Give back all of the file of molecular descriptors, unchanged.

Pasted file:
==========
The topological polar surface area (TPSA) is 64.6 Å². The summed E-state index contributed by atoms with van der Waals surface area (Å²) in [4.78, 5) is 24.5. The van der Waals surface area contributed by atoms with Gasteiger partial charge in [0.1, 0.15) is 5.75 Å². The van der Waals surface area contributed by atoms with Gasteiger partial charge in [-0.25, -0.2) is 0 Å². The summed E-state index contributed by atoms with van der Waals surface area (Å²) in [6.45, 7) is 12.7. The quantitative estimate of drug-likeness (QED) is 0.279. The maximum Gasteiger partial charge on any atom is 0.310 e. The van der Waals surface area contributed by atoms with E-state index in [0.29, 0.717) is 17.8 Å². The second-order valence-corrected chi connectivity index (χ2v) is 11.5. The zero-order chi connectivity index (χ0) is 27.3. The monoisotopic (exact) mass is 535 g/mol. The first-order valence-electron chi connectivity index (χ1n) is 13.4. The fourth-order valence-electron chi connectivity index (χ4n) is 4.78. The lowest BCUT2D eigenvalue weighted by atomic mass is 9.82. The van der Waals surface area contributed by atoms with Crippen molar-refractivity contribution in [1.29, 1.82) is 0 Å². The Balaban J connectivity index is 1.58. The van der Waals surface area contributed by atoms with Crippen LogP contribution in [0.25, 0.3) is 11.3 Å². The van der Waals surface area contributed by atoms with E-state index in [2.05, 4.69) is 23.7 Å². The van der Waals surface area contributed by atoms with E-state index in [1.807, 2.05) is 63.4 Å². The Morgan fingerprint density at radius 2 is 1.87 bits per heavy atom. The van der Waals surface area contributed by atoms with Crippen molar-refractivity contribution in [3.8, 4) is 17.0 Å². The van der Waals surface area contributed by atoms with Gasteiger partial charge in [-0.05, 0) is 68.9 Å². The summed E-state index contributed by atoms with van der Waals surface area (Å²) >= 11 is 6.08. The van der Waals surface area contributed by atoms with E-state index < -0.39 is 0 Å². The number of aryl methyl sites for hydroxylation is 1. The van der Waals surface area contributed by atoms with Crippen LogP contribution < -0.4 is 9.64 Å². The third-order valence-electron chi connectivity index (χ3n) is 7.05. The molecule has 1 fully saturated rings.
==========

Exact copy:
The topological polar surface area (TPSA) is 64.6 Å². The summed E-state index contributed by atoms with van der Waals surface area (Å²) in [4.78, 5) is 24.5. The van der Waals surface area contributed by atoms with Gasteiger partial charge in [0.1, 0.15) is 5.75 Å². The van der Waals surface area contributed by atoms with Gasteiger partial charge in [-0.25, -0.2) is 0 Å². The summed E-state index contributed by atoms with van der Waals surface area (Å²) in [6.45, 7) is 12.7. The quantitative estimate of drug-likeness (QED) is 0.279. The maximum Gasteiger partial charge on any atom is 0.310 e. The van der Waals surface area contributed by atoms with E-state index in [0.29, 0.717) is 17.8 Å². The second-order valence-corrected chi connectivity index (χ2v) is 11.5. The zero-order chi connectivity index (χ0) is 27.3. The monoisotopic (exact) mass is 535 g/mol. The first-order valence-electron chi connectivity index (χ1n) is 13.4. The fourth-order valence-electron chi connectivity index (χ4n) is 4.78. The lowest BCUT2D eigenvalue weighted by atomic mass is 9.82. The van der Waals surface area contributed by atoms with Crippen molar-refractivity contribution in [1.29, 1.82) is 0 Å². The Balaban J connectivity index is 1.58. The van der Waals surface area contributed by atoms with Crippen LogP contribution in [0.25, 0.3) is 11.3 Å². The van der Waals surface area contributed by atoms with E-state index in [2.05, 4.69) is 23.7 Å². The van der Waals surface area contributed by atoms with E-state index in [1.807, 2.05) is 63.4 Å². The Morgan fingerprint density at radius 2 is 1.87 bits per heavy atom. The van der Waals surface area contributed by atoms with Crippen molar-refractivity contribution in [3.8, 4) is 17.0 Å². The van der Waals surface area contributed by atoms with Gasteiger partial charge in [-0.05, 0) is 68.9 Å². The summed E-state index contributed by atoms with van der Waals surface area (Å²) >= 11 is 6.08. The van der Waals surface area contributed by atoms with E-state index < -0.39 is 0 Å². The number of aryl methyl sites for hydroxylation is 1. The van der Waals surface area contributed by atoms with Crippen LogP contribution < -0.4 is 9.64 Å². The third-order valence-electron chi connectivity index (χ3n) is 7.05. The molecule has 1 fully saturated rings.